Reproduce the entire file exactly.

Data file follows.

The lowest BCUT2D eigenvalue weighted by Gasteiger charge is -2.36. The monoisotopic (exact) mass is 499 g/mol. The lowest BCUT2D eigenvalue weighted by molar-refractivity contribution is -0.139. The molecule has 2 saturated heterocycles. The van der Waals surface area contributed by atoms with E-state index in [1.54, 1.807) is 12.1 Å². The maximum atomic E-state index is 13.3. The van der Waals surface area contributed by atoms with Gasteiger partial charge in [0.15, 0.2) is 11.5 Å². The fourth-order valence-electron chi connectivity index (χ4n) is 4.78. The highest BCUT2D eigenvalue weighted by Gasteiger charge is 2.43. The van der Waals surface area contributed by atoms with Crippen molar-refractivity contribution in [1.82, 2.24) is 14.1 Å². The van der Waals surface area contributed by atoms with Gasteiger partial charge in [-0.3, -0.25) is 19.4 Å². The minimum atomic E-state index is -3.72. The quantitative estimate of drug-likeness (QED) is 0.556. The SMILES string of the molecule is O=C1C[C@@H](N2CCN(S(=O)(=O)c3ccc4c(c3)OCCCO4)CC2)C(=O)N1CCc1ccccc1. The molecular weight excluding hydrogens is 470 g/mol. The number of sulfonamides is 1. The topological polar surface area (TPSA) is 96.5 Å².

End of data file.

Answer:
The lowest BCUT2D eigenvalue weighted by Gasteiger charge is -2.36. The monoisotopic (exact) mass is 499 g/mol. The lowest BCUT2D eigenvalue weighted by molar-refractivity contribution is -0.139. The molecule has 2 saturated heterocycles. The van der Waals surface area contributed by atoms with E-state index in [1.54, 1.807) is 12.1 Å². The maximum atomic E-state index is 13.3. The van der Waals surface area contributed by atoms with Gasteiger partial charge in [0.15, 0.2) is 11.5 Å². The fourth-order valence-electron chi connectivity index (χ4n) is 4.78. The highest BCUT2D eigenvalue weighted by Gasteiger charge is 2.43. The van der Waals surface area contributed by atoms with Crippen molar-refractivity contribution in [1.82, 2.24) is 14.1 Å². The van der Waals surface area contributed by atoms with Gasteiger partial charge in [-0.3, -0.25) is 19.4 Å². The minimum atomic E-state index is -3.72. The quantitative estimate of drug-likeness (QED) is 0.556. The SMILES string of the molecule is O=C1C[C@@H](N2CCN(S(=O)(=O)c3ccc4c(c3)OCCCO4)CC2)C(=O)N1CCc1ccccc1. The molecular weight excluding hydrogens is 470 g/mol. The number of sulfonamides is 1. The topological polar surface area (TPSA) is 96.5 Å².